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This undated photo issued by Crown Office Communications shows objects found by metal detectorist Mariusz Stepien in the Scottish Borders
Image: picture-alliance/AP/Crown Office Communications

Metal detectorist finds rare Bronze Age cache in Scotland

August 10, 2020

A treasure trove of "nationally significant" artifacts dating back to 1,000 BC has been discovered in Scotland — one of just a few historical caches unearthed after being hidden for so long.


An amateur treasure hunter has discovered a Bronze Age hoard in Scotland, according to reports on Monday.

Mariusz Stepien made the discovery in June and informed the country's Treasure Trove Unit (TTU), prompting a 22-day search at the site.

The finds included a sword, dated as being from 1,000 to 900 BC, axle caps from a chariot , as well as a horse harness. Experts traced the straps connecting the rings and buckles of the equestrian equipment, whose leather and wood had been preserved by the soil.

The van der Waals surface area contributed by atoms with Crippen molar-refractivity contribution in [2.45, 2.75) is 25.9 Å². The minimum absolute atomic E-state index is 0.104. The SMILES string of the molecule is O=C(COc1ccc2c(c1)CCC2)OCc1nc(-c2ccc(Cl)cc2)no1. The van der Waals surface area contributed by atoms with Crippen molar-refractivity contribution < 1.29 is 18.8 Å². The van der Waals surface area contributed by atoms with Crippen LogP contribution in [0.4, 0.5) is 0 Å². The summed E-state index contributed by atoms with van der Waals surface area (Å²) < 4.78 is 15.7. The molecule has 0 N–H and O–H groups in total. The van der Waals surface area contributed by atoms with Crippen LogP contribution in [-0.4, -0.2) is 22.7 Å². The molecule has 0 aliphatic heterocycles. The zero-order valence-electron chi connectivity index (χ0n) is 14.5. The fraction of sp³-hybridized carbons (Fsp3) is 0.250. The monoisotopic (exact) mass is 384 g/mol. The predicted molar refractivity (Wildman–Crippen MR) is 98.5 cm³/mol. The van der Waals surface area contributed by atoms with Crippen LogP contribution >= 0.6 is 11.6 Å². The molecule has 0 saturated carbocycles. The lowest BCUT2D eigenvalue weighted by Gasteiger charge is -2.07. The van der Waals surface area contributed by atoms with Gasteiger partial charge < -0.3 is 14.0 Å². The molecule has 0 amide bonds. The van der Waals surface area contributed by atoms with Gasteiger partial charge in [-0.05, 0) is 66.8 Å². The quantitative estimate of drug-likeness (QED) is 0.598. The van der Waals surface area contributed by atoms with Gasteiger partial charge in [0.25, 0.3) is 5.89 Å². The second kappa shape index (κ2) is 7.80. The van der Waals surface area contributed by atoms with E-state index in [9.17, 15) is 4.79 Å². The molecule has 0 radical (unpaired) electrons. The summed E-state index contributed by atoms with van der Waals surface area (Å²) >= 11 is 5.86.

"I thought I've never seen anything like this before and felt from the very beginning that this might be something spectacular and I've just discovered a big part of Scottish history,'' Stepien said.

"I was over the moon, actually shaking with happiness."

Read more: Archaeologists discover giant Neolithic circle of shafts near Stonehenge

Stephen and his hobbyist scavenger friends camped at the site while archaeologists investigated the artifacts.

The Bronze Age cache is now at the National Museums Collection Center in the Scottish city of Edinburgh.

It is one of very few Bronze Age hoards ever excavated in Scotland and a "nationally significant find," according to TTU chief Emily Freeman.

Read more: Germany: Over 4,000-year-old skeleton discovered

"It was an amazing opportunity for us to not only recover bronze artifacts, but organic material as well,'' she said. "There is still a lot of work to be done to assess the artifacts and understand why they were deposited.''

Under Scottish law, all portable antiquities of archaeological, historical or cultural significance must be reported to the TTU, described on its website as the first port of call for new discoveries and finders.

Items of significance may include anything taken out of the ground and which, on the basis of its age of rarity, "may be worth preserving for the nation."

kw/rc (AP, dpa)

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